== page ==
Below is video that I shot at the underwater window. Seeing all these animals moving in a flock was  impressive.

©2010 wild-design.com
Although the pool was huge the penguins loved swimming near the window and these curious animals seemed to be as interested in the visitor as they were in the birds.

On display were Humboldt penguins  mixed with Rockhoppers, and in an area seperated by a fence they had a flock of Fairy penguins.
I didn't noticed the Rockhoppers when I was visiting but when I looked closer at the photo below I noticed that this is not a Humboldt penguin.


While this exhibit impressed me for its size, I was underwhelmed by what it had to offer the visitors. There was only one underwater viewing window and none for the Fairy penguins. The window had a high ledge, too high for smaller kids unless they were lifted right on it. And the upper window edge was rather low. Look at the guy on the left of the photo below and see how his eye level, water level and the upper window edge are on the same height. The underwater viewing was only accessible by staircases.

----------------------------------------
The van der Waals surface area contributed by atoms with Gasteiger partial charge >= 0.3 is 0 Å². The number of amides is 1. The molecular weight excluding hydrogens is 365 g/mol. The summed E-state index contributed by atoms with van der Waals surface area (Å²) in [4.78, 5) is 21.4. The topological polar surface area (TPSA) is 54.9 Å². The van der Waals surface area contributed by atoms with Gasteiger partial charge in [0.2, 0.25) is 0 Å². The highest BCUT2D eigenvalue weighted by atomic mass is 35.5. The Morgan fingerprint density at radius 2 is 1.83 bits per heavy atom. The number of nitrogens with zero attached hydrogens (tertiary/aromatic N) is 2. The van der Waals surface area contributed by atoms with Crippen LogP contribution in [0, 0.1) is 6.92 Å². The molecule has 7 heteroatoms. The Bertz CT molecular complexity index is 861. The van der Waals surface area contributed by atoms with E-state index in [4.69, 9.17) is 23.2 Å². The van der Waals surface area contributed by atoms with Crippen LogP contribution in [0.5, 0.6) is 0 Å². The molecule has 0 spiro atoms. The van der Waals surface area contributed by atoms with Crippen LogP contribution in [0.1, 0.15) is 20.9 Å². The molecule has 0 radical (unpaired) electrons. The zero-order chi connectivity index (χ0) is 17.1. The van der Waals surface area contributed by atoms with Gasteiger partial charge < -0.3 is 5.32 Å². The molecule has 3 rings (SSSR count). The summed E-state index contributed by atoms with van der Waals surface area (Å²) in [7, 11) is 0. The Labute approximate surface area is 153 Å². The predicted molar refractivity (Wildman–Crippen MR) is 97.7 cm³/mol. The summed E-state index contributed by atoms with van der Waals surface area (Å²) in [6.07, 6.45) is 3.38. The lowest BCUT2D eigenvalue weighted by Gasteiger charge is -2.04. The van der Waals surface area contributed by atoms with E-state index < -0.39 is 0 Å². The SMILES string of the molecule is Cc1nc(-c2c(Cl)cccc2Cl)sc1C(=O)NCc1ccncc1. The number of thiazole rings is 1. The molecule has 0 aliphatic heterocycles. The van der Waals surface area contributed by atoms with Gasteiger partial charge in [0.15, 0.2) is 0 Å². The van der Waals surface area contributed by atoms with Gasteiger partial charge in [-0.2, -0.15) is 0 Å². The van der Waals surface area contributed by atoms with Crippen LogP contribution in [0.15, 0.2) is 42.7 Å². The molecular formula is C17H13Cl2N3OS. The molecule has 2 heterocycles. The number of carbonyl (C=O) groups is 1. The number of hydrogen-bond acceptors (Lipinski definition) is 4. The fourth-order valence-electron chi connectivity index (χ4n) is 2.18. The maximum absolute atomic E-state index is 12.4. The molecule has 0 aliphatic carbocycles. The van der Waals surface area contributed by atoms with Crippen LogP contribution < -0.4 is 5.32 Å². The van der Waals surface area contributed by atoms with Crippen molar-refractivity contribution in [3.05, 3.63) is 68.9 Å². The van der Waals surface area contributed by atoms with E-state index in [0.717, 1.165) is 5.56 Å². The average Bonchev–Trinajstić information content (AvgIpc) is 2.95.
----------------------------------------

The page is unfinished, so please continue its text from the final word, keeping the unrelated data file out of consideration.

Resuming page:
What was good was the length of the slightly concave window: ideal to observe the animals on their underwater flight.

The above water viewing was so high above the water table that it made it less interesting to observe the animals. The boy in the photo leaning over the railing is at least 2.5 meters (8') above the birds. There was no visitor viewing near the nest boxes which were all tucked away at the end and to the back of the exhibit.